By Guest Blogger on February 1st, 2017
This post was written by Cheyenne, a student in the FLVS Creative Writing Club, for her peers with a passion for writing.
I can say, more often than not, that I prefer to schedule as much of my day as I possibly can.
There have been instances when I throw organization to the wind and let the day lead me as it pleases, without so much as a pause to think about how little I completed during my waking hours.
Eventually, it began to wear on me how much time I seem to waste, but how little time I have to be productive. I have become accustomed to writing down my itinerary – scheduling my day minute by minute – simply because I can no longer stand the thought of letting a minute go by, unnamed and unused, in my day without purpose.
I discovered quickly, though, how easy it is to make a schedule but fall out of pace with it. I cannot give inspiration a time slot; like the butterflies in spring or the cool breath of winter, inspiration will come and go as it pleases. It may not visit me at all on some days, and therefore, the time I reserved for writing goes unused. Continue reading
By Rose Rodriguez on November 5th, 2015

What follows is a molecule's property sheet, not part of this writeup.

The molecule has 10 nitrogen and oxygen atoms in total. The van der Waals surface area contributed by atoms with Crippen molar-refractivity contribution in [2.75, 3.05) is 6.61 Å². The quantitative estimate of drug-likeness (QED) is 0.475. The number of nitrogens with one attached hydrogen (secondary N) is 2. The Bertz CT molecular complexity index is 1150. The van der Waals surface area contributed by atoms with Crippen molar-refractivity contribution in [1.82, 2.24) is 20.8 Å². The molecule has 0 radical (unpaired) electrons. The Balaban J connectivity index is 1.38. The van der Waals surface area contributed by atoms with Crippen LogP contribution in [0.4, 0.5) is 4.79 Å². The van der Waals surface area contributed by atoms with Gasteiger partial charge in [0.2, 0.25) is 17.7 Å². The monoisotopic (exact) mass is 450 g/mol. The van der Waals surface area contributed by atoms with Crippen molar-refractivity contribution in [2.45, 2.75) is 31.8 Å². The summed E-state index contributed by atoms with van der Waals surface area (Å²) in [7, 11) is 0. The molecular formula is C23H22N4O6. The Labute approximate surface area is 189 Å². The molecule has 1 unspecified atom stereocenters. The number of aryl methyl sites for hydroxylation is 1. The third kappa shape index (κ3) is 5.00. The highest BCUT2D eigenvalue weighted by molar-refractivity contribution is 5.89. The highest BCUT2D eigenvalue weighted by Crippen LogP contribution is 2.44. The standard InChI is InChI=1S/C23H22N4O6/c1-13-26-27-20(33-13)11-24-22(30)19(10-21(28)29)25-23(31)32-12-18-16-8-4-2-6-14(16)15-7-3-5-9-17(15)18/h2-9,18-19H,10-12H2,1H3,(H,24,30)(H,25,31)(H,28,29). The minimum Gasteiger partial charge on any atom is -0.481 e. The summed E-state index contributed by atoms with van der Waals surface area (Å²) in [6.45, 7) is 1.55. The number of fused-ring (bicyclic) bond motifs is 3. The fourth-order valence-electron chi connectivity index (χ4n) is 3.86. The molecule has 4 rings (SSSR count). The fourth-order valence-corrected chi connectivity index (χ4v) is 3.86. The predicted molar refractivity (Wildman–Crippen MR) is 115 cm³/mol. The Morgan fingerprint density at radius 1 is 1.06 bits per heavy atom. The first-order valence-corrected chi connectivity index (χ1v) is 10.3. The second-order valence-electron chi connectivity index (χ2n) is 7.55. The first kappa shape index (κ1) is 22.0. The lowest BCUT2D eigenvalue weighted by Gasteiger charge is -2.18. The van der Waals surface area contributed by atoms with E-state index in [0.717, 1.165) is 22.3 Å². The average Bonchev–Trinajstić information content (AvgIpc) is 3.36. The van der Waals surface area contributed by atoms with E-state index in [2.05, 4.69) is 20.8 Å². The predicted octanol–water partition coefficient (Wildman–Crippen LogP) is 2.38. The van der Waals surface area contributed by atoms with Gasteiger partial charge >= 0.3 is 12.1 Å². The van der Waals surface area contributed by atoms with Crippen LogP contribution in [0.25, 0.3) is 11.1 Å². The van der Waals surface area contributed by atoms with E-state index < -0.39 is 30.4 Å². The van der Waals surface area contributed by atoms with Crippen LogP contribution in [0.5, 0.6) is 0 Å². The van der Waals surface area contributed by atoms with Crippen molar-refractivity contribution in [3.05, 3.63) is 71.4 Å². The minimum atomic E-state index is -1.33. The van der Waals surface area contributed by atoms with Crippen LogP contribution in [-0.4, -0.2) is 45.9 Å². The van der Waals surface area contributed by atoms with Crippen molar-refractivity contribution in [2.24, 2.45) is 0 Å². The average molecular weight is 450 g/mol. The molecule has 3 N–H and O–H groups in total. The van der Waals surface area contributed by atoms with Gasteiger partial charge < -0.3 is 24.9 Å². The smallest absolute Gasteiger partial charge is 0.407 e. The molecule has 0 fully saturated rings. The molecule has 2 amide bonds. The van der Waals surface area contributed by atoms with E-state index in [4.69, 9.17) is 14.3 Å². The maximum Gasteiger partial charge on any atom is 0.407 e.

1. A substantially awesome method for taking notes that is easy, fun, and does not require drawing ability (stick figures welcome!)
2. Combining doodles and notes and increasing your memory retention by transferring an idea from your head to the paper!
By Rose Rodriguez on September 17th, 2015
You are in front of your screen, you have logged into your live lesson, and your instructor is about to start.
He or she reminds you to “take notes!” You find yourself unprepared, so you either open a Word document (which by the end of the lesson remains basically blank) or you hastily gather a pen and a paper napkin left in your room from last night’s pizza. At the end of the lesson, you barely have a few notes and the main idea of today’s lesson eludes you like the ghost of Christmas past…
Sigh…sound familiar? Continue reading
By Guest Blogger on January 23rd, 2014
Almost a year into my career at FLVS, I would consider myself a work-life balance guru. That has not always been the case.
When I first came to FLVS in early 2013, I had no idea how important work-life balance would become. Coming from a brick-and-mortar school, I was used to working hard for eight hours a day and then walking away from my work once I left to get my daughter from daycare. Imagine my shock when I transitioned to virtual education where the work followed me everywhere.
The phone rang often, even after hours. My gradebook was never empty. At times, my VSA data and student numbers felt overwhelming. Sometimes I felt like the work was overtaking me and that it was overtaking every aspect of my life. And worse, I felt like I was not able to put the students’ needs first since I was so overwhelmed. Continue reading